Regeneration & Aging
Colonial ascidians are the only chordates with the ability to regenerate every organ in their body, and in Botryllus this takes place every week of its 2-5 year lifespan. Zooids replicate themselves, including all somatic and germline tissues, in a process called blastogenesis. Asexual development takes two weeks and occurs in two distinct stages: a new zooid originates as a secondary bud, and after 7 days transitions to a primary bud. After 7 more days the primary bud completes development and becomes an adult zooid, as defined by opening of siphons and initiating feeding. Blastogenesis is segmented into seven stages (A1-D), each lasting one day under standard laboratory conditions and based on visual morphological features (outlined in accompanying figure). A zooid has a programmed lifespan of 7 days, during which it reproduces asexually and if fertile, sexually. At the end of the 7 days all zooids in the colony simultaneously die via a global apoptotic process called takeover, whereby every tissue dies and is removed by circulating phagocytes. The primary bud then migrates to the vacated region, opens its siphons and becomes a zooid, and the secondary bud becomes a primary bud and initiates new secondary bud development. Thus the life history of Botryllus includes a constant turnover of asexual generations, and development of at least one bud/zooid is required for a colony to just maintain its size. In order to grow, each zooid must have multiple buds. Zooids can give rise to 1-4 new buds, thus a colony can quadruple in size every week under maximum growth conditions. In B. schlosseri, blastogenesis is synchronized throughout the colony, and takeover occurs even if the buds are surgically removed. Our long-range goals are to understand the source of new somatic tissues, as well as the gene regulatory networks that underlie regeneration. Are embryonic GRNs redeployed during regeneration, or are new mechanisms involved? Do cells progress through the same intermediates as they differentiate, or do embryogenesis and blastogenesis involve distinct pathways? How is patterning and axes formation achieved?
In addition to blastogenesis, Botryllus can also undergo an alternative regenerative process called vascular budding. Vascular budding only occurs following surgical excision of all zooids and buds, leaving only the extracorporeal vascular network. Following excision, the vasculature will remodel and a new body will develop de novo, which will then undergo blastogenesis, and eventually restore the entire colony. We are currently focused on understanding the source of the new bud and comparing the molecular mechanisms that underlie vascular budding vs. blastogenesis.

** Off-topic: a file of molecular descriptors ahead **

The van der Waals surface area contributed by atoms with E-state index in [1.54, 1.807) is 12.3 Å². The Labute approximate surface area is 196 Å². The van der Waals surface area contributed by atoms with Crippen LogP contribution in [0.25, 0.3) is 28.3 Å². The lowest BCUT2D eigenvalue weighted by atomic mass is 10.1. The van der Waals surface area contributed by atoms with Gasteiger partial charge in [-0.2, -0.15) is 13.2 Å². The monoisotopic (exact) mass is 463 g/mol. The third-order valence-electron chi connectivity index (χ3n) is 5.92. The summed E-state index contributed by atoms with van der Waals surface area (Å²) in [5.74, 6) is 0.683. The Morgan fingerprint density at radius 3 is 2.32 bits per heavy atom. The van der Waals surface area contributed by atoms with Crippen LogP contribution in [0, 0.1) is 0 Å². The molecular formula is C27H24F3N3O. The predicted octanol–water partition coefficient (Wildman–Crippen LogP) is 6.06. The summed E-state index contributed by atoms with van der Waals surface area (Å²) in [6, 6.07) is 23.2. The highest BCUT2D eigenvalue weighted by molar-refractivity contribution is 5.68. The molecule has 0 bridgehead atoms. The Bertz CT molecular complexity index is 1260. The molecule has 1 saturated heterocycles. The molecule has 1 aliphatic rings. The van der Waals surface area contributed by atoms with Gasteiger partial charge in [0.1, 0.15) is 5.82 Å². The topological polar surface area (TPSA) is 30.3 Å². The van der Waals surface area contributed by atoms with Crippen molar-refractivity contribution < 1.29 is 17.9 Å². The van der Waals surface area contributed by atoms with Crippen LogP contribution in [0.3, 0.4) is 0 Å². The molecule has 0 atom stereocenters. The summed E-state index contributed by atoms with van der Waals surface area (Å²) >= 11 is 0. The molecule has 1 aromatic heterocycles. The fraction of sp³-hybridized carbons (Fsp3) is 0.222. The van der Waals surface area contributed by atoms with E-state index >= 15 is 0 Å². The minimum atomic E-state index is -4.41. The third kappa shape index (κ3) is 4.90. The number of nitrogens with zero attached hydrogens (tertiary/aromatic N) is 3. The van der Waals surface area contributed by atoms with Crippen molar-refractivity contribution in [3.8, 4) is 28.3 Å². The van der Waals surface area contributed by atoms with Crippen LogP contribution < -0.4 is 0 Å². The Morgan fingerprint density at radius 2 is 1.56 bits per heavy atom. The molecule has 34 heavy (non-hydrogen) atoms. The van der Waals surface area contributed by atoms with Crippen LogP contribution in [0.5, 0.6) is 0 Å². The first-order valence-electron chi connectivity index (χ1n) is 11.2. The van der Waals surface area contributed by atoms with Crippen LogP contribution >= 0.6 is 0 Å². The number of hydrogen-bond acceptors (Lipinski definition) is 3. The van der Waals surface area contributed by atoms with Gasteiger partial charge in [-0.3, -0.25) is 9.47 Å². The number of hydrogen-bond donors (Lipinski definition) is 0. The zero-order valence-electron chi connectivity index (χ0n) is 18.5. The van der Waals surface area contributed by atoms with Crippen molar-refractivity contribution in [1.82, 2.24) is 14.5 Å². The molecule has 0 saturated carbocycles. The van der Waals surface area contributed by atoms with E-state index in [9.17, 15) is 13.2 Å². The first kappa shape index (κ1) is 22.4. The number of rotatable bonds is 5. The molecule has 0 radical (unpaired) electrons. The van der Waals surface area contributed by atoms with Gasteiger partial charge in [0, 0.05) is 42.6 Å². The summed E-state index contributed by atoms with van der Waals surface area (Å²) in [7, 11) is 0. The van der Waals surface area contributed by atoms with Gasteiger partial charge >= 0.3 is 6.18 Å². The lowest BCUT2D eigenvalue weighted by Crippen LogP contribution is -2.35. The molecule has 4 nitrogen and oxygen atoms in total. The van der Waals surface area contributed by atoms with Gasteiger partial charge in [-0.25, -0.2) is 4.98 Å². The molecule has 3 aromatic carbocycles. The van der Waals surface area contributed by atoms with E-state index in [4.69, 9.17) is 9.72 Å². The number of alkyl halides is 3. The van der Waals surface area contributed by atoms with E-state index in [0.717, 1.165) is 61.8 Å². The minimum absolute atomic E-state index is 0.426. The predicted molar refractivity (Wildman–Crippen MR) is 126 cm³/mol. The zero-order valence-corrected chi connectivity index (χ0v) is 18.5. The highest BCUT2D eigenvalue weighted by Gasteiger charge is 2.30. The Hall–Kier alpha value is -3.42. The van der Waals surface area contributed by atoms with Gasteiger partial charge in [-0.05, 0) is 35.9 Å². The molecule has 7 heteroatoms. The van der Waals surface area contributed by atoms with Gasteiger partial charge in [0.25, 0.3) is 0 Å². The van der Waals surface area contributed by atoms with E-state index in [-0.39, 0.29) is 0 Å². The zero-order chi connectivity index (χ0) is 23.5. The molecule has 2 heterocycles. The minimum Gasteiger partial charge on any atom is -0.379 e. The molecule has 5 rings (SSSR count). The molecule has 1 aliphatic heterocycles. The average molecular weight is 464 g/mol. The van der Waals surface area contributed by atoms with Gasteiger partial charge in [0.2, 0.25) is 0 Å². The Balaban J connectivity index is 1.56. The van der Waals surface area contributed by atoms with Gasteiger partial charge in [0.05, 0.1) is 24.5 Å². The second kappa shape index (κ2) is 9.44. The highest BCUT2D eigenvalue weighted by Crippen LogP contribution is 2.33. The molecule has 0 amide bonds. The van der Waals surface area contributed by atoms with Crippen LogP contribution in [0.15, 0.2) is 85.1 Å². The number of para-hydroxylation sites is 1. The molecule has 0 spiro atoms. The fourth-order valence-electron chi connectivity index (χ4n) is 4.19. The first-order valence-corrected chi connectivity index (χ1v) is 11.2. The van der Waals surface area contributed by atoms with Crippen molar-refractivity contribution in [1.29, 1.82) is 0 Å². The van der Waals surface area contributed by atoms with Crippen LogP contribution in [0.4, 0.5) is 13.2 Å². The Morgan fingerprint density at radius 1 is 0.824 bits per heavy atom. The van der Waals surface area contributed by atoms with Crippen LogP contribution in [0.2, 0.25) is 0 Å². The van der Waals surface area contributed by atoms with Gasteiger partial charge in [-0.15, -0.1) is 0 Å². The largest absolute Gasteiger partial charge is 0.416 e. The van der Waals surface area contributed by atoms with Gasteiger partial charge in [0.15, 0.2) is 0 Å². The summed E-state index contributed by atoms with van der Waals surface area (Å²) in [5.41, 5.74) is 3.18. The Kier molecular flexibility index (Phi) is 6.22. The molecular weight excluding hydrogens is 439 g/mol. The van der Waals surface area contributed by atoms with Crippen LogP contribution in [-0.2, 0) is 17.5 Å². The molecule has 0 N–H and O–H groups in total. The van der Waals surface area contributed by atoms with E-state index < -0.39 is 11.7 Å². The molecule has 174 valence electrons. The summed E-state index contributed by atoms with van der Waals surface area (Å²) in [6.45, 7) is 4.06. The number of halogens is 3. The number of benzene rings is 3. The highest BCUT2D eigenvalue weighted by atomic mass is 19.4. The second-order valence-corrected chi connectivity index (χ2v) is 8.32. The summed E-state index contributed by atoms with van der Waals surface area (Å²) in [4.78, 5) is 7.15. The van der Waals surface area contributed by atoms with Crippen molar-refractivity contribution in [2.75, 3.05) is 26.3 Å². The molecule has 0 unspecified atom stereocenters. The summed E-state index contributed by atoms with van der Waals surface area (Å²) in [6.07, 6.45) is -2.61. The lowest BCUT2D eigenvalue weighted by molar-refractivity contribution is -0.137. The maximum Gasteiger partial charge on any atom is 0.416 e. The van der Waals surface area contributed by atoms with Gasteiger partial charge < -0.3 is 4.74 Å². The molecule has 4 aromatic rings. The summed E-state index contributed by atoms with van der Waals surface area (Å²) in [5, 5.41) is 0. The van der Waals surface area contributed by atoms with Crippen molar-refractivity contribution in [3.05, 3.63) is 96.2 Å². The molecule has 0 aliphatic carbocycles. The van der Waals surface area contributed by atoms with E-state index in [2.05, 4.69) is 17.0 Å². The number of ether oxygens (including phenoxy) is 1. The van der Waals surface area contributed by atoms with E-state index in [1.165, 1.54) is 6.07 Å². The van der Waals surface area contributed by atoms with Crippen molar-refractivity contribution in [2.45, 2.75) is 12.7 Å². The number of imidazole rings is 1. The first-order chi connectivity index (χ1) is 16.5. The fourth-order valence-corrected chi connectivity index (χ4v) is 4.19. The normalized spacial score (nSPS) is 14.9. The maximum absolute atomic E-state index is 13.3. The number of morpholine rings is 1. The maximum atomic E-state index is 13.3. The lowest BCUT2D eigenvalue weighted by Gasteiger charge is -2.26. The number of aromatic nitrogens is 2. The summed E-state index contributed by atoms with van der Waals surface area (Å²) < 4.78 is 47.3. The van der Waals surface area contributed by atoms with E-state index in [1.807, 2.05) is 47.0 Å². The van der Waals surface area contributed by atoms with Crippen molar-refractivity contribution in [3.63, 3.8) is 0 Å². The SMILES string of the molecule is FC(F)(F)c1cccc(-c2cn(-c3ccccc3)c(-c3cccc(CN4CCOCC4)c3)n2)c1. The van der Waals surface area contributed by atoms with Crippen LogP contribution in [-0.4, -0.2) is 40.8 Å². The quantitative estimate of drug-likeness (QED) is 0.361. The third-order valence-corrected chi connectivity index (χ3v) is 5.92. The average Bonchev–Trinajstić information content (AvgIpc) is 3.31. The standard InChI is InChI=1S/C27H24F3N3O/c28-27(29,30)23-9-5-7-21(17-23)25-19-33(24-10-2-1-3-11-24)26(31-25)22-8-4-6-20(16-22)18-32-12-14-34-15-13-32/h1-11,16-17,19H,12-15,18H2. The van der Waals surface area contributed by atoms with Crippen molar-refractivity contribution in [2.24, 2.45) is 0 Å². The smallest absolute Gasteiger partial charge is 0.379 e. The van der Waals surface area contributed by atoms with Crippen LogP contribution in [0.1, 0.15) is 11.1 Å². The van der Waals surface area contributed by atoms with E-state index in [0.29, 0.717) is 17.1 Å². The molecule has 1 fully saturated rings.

Despite the constant asexual turnover, genotypic death occurs and there are unique aging phenotypes in Botryllus. In the lab, the lifespan of any genotype ranges between 6 months to > 2 years. Organismal death follows a clear set of visual morphological changes (senescence) that last ca. 5 weeks, and concludes with the termination of blastogenesis: the last generation of zooids undergoes takeover, but there are no buds to replace them, and the colony dies. One of the most interesting aspects of aging in Botryllus is called non-random senescence, and was discovered by comparing the lifespan of subclones of a single genotype. For the majority of genotypes, individual subclones (i.e, pieces of the same genotype) died haphazardly, with a standard deviation of about six months. In other words, after separation, some subclones would die after 2– 3 months; some would die after a year, and others in between. In contrast, about 40% of lab-reared genotypes showed non-random senescence, whereby independent subclones of a single genotype would die simultaneously, initiating senescence and dying within a 48 h period of each other. This simultaneous senescence could occur even months after separation. Thus there seems to be an aging clock for both individual zooids, as well as a subset of genotypes. Our long range goals are to understand the molecular mechanisms which underlie these different aging phenotypes and the potential genetic control of lifespan.